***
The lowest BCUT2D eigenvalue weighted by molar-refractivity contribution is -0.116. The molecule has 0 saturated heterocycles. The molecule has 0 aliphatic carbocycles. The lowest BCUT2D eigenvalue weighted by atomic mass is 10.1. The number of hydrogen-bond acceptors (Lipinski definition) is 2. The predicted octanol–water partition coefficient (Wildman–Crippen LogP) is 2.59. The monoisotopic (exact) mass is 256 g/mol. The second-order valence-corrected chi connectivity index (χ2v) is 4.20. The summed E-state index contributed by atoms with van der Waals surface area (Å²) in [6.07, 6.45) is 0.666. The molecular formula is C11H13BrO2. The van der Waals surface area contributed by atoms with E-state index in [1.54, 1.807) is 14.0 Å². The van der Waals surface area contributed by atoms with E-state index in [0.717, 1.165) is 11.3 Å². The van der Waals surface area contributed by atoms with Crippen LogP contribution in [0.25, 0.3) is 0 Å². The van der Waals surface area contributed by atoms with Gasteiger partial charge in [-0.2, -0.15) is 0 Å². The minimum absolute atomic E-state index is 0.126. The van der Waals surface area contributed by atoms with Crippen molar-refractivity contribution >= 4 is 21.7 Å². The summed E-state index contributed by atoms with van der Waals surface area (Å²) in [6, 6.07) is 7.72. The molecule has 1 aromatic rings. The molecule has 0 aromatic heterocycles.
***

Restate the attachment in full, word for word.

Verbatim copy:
The lowest BCUT2D eigenvalue weighted by molar-refractivity contribution is -0.116. The molecule has 0 saturated heterocycles. The molecule has 0 aliphatic carbocycles. The lowest BCUT2D eigenvalue weighted by atomic mass is 10.1. The number of hydrogen-bond acceptors (Lipinski definition) is 2. The predicted octanol–water partition coefficient (Wildman–Crippen LogP) is 2.59. The monoisotopic (exact) mass is 256 g/mol. The second-order valence-corrected chi connectivity index (χ2v) is 4.20. The summed E-state index contributed by atoms with van der Waals surface area (Å²) in [6.07, 6.45) is 0.666. The molecular formula is C11H13BrO2. The van der Waals surface area contributed by atoms with E-state index in [1.54, 1.807) is 14.0 Å². The van der Waals surface area contributed by atoms with E-state index in [0.717, 1.165) is 11.3 Å². The van der Waals surface area contributed by atoms with Crippen LogP contribution in [0.25, 0.3) is 0 Å². The van der Waals surface area contributed by atoms with Gasteiger partial charge in [-0.2, -0.15) is 0 Å². The minimum absolute atomic E-state index is 0.126. The van der Waals surface area contributed by atoms with Crippen molar-refractivity contribution >= 4 is 21.7 Å². The summed E-state index contributed by atoms with van der Waals surface area (Å²) in [6, 6.07) is 7.72. The molecule has 1 aromatic rings. The molecule has 0 aromatic heterocycles.